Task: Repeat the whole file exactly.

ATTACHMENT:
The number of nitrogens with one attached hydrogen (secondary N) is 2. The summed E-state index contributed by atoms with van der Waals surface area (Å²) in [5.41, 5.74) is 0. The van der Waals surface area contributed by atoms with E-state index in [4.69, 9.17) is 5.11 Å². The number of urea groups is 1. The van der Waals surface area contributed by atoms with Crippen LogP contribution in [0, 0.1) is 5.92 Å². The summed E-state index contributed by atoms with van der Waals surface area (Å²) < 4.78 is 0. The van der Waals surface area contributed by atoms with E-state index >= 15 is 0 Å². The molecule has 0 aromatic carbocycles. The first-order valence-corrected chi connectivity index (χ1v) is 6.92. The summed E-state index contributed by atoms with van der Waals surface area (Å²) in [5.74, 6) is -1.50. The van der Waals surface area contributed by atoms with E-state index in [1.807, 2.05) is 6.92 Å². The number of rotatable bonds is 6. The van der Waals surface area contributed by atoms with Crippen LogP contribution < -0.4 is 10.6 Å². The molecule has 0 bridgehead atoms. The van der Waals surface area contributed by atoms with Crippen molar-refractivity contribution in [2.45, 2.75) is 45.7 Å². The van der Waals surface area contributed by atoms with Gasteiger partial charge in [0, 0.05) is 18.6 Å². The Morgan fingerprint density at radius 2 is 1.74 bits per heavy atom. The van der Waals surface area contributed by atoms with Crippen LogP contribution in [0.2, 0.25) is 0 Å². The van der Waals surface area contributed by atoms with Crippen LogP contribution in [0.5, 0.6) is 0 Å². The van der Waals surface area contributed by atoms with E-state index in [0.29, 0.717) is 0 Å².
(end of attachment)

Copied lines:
The number of nitrogens with one attached hydrogen (secondary N) is 2. The summed E-state index contributed by atoms with van der Waals surface area (Å²) in [5.41, 5.74) is 0. The van der Waals surface area contributed by atoms with E-state index in [4.69, 9.17) is 5.11 Å². The number of urea groups is 1. The van der Waals surface area contributed by atoms with Crippen LogP contribution in [0, 0.1) is 5.92 Å². The summed E-state index contributed by atoms with van der Waals surface area (Å²) < 4.78 is 0. The van der Waals surface area contributed by atoms with E-state index >= 15 is 0 Å². The molecule has 0 aromatic carbocycles. The first-order valence-corrected chi connectivity index (χ1v) is 6.92. The summed E-state index contributed by atoms with van der Waals surface area (Å²) in [5.74, 6) is -1.50. The van der Waals surface area contributed by atoms with E-state index in [1.807, 2.05) is 6.92 Å². The number of rotatable bonds is 6. The van der Waals surface area contributed by atoms with Crippen LogP contribution < -0.4 is 10.6 Å². The molecule has 0 bridgehead atoms. The van der Waals surface area contributed by atoms with Crippen molar-refractivity contribution in [2.45, 2.75) is 45.7 Å². The van der Waals surface area contributed by atoms with Gasteiger partial charge in [0, 0.05) is 18.6 Å². The Morgan fingerprint density at radius 2 is 1.74 bits per heavy atom. The van der Waals surface area contributed by atoms with Crippen LogP contribution in [0.2, 0.25) is 0 Å². The van der Waals surface area contributed by atoms with Crippen LogP contribution in [0.5, 0.6) is 0 Å². The van der Waals surface area contributed by atoms with E-state index in [0.29, 0.717) is 0 Å².